We got up early with a very excited crew—they had never been to the area. The Grizz is kind of a legendary spot holding some of the largest Jumps in Utah, like Chads Gap and The Pyramid Jump, as well as countless others that have graced pros’ video parts and snowboard magazines dating back to the early ‘90s. So, for any young pros that study video parts and photos as they come up, it’s kind of a nostalgic place to check out.
As we pulled up to the parking lot, I started pointing out some of the spots, doing my best to give the crew a bit of a history lesson to hopefully stoke them out. The history this area holds is amazing, almost every big pro over the last 20 years had done something amazing in this zone, helping to push the progression of the sport, which makes for some great storytelling when taking new riders up little Cottonwood Canyon and then to Grizzly Gulch for the first time.
“…almost every big pro over the last
We all hiked up to the zone with our oversized Tuffy shovels that we normally used for the streets, but thanks to the easy hike, it was mellow to bring them. Wow, do they make a difference compared to the normal backcountry shovel, which is pretty much like building with an oversized spoon.
20 years had done something amazing
in this zone, helping to push the
progression of the sport…”
As we made our way, I started to get a little nervous because the fresh snow kind of felt like dust on crust, and the area was looking way different than I had ever seen it due to the low snow levels. When we got to the Hip of Love, there was a huge bush in the landing, and what should look like a natural hip looked nothing like it normally did.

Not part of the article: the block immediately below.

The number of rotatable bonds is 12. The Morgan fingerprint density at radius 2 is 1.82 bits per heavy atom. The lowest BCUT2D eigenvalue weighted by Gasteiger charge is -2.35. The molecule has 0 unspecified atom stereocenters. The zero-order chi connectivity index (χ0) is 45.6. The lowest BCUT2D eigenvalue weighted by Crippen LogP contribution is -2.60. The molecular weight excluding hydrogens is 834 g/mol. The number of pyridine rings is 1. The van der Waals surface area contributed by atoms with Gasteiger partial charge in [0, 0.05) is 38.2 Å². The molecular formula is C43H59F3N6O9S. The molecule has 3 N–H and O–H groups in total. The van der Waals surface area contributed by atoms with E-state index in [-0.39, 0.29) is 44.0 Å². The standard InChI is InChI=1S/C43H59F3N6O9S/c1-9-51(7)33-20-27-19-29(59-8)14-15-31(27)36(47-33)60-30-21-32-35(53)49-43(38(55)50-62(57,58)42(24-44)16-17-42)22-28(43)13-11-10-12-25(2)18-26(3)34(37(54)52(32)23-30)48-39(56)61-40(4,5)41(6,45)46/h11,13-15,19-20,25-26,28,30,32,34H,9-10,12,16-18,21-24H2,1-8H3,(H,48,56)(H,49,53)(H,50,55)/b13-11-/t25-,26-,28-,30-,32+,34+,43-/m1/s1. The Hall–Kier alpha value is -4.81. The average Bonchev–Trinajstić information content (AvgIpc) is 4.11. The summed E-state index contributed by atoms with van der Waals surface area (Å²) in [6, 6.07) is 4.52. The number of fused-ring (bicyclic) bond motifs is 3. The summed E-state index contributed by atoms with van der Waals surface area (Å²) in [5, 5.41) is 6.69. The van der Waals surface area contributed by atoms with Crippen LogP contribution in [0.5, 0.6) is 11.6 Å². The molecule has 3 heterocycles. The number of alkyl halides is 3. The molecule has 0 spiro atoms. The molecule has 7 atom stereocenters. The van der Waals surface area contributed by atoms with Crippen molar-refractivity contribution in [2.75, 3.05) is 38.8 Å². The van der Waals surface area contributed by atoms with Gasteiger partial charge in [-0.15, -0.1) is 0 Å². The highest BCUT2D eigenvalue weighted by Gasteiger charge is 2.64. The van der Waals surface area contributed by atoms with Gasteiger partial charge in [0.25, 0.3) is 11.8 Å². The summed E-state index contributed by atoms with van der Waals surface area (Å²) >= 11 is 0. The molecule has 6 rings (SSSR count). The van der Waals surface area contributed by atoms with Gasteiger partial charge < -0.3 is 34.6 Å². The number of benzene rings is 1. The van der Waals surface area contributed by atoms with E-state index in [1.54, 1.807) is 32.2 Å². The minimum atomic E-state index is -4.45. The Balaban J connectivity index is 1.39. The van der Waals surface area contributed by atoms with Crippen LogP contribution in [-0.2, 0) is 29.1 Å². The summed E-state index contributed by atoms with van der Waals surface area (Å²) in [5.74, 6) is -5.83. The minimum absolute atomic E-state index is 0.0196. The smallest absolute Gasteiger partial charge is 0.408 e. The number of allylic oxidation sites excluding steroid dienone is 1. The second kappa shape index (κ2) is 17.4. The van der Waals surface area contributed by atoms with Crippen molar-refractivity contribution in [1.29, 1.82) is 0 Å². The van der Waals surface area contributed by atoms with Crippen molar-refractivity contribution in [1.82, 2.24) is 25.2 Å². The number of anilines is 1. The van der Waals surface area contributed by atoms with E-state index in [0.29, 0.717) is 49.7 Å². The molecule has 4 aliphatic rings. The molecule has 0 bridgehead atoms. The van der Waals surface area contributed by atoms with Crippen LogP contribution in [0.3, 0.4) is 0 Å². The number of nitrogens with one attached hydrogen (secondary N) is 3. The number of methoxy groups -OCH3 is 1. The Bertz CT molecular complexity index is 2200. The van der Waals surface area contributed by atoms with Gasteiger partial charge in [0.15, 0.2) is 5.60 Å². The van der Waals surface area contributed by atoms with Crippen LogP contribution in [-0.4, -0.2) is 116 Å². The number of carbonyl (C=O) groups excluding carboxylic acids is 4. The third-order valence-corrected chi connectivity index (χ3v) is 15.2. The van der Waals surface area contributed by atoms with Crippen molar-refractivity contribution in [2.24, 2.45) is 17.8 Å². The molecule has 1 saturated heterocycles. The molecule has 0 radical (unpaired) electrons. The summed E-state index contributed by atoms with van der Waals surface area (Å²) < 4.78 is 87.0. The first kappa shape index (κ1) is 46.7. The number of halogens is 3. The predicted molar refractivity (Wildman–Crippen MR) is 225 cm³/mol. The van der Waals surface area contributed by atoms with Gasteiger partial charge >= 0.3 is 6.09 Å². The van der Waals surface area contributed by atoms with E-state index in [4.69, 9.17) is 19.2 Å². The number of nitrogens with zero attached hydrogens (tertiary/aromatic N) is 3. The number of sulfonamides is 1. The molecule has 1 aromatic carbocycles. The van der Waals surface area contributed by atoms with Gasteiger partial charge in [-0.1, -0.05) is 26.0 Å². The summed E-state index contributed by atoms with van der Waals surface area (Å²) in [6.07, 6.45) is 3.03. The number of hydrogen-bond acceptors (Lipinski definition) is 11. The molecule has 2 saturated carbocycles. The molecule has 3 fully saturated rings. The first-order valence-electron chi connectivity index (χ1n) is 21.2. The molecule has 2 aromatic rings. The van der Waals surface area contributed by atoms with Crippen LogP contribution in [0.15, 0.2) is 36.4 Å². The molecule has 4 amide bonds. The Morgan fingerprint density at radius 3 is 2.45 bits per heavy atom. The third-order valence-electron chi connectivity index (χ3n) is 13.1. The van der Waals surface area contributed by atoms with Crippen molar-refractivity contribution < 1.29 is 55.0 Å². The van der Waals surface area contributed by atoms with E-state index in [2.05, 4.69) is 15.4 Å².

The guys did not know what the Hip of Love was, so I just casually kept hiking past it, telling them the zone was not much further. I started to panic a little bit, worried that the day could be a wash, but I also remembered there was one more option above the Hip of Love.
We got to the zone, and thankfully we saw a cornice that looked like we could dig a hip into. The landing was not as steep as we would have liked, but there was a sweet spot if you went large enough. We quickly went to work with all-hands-on-deck shoveling.
These types of builds can be time-consuming. The kicker always goes up pretty fast. The worst part is always cutting the run way into the cornice.
It’s got to be just right, so it sends you to the sweet spot and not on top of the cornice—or worse tosses you far out and you miss the landing completely, missing the pitch of the cornice, putting you into the gully below. In most cases, you spend all day building your jump and then hit it the next day. Thanks to the longer days of spring, and the crew’s hard work, we made the call to hit it the same day.
We also had a rather large crew that day. These types of jumps have a landing that stays good after riders’ hit it, so I figured a large crew was the way to go so we could build it as fast as possible. In addition to Gabe and Brandon, we also had Kix Camp, Nik Baden, Hailey Langland, Brock Crouch, Jed Sky, and filmers Mia Lambson and Leland McNamara.
With these many people digging, anything is possible. I think it was Kix who hit it first, and we all let out a sigh of relief as he went quite large with perfect pop, landing right in the sweet spot. But when he landed, he bounced and did a huge tomahawk. The next rider went, and bam! another pretty brutal tomahawk.